Rivals for Catan review: play the empire building game solo

Rivals for Catan 2Board game players of all types fell in love with the iOS version of Settlers for Catan when it launched in the App Store. The empire building game has been a big hit since it first launched in 1995. There are even tournaments around the world on a regular basis.

Rivals for Catan is a pared down version of the Settlers board game and the iOS version is a digital recreation of the card game itself. Thanks to the universal port from USM, we have another way to play our favorite board games by ourselves…


If you play Rivals, you will recognize that the cards utilize the same artwork as the physical game. The familiar landscape of the mountain regions, roads, and settlements will make you feel right at home.

The virtual table has plenty of room for you and your opponent to lay down your various realm expansion cards. You can pinch to zoom in for a close look at your own playing field, or zoom out for a broad view of both yours and your rival’s growing township.

Your hand is displayed on the lower left side of the screen and, on the iPad, the basic controls are to the lower right. On the iPhone, the basic controls are just on the right side of the screen.

Each player’s actions are listed below the game’s deck, which is displayed at the center top of the screen. You can switch from a view of the game’s new card decks to your stats, which shows you how many of each resource you currently hold.

Yours and your opponent’s avatar sit at the top right and left corners. Next to the avatar you will see other statistics, like how many victories or strength points you currently have.

When you are playing against a computer-generated opponent, his or her actions will take place in real time. For example, trading resources and building settlements happen the same way they would against a real player. There is no feature to let you speed up your AI opponent’s action.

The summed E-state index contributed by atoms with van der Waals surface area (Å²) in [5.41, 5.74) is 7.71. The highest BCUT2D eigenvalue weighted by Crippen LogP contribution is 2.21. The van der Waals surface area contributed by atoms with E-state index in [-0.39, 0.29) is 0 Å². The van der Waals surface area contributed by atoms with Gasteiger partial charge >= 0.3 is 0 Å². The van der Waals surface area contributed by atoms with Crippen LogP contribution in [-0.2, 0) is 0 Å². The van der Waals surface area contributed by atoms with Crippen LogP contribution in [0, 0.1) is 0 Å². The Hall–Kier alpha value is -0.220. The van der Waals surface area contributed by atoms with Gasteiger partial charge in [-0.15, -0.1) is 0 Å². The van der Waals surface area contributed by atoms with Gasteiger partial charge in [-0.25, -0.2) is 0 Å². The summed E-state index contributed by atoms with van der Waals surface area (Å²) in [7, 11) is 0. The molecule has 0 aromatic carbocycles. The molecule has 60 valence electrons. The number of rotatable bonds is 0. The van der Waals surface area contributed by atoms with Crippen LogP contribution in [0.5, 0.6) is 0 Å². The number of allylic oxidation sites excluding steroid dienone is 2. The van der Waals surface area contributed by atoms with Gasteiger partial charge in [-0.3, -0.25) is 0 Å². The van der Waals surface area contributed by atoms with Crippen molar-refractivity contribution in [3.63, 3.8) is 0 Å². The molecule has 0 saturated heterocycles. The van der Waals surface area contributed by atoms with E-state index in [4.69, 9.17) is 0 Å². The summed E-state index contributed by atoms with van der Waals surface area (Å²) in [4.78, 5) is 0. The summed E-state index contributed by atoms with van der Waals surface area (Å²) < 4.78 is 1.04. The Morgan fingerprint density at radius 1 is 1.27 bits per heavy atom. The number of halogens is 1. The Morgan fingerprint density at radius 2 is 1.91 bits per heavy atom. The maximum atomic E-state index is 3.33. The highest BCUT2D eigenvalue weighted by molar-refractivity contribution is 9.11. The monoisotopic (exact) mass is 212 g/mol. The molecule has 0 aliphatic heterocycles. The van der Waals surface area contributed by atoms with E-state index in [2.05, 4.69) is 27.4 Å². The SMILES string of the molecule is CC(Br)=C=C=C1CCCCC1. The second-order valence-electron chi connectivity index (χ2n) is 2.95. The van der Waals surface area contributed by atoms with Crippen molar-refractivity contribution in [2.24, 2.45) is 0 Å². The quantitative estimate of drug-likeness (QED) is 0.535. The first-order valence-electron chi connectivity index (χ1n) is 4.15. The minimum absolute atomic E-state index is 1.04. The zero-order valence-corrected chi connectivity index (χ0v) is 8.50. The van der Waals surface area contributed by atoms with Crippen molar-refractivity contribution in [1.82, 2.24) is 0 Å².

The game includes a comprehensive card almanac that lets you check out the abilities and cost of each card.

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When you play the game for the first time, you will be directed to play the tutorial. This is an absolute must for new players to the game. However, if you have played the physical card game before, you can skip the tutorial. You will be able to figure out the game’s mechanics without needing the how-to guide.

If you are new to Rivals for Catan, you must be patient with the tutorial game. Play the entire thing. It lasts about a half hour. The game does not include any text-based guide, other than the card almanac, so it can feel overwhelming at first. But, if you play through the entire tutorial, you will get the hang of things pretty fast.

Players pick cards from their deck and play what they can from their hand. Each building card costs resources to play. You start the game with six resource development cards on the board and earn resources from them by rolling the dice that matches. For example, if the resource for gold has the number five next to it, you will earn one resource every time you roll a five on the die. You can earn additional resources by playing helpful cards, trading for other resources, and stealing them from your opponents. Resources are important because they help you grow your town.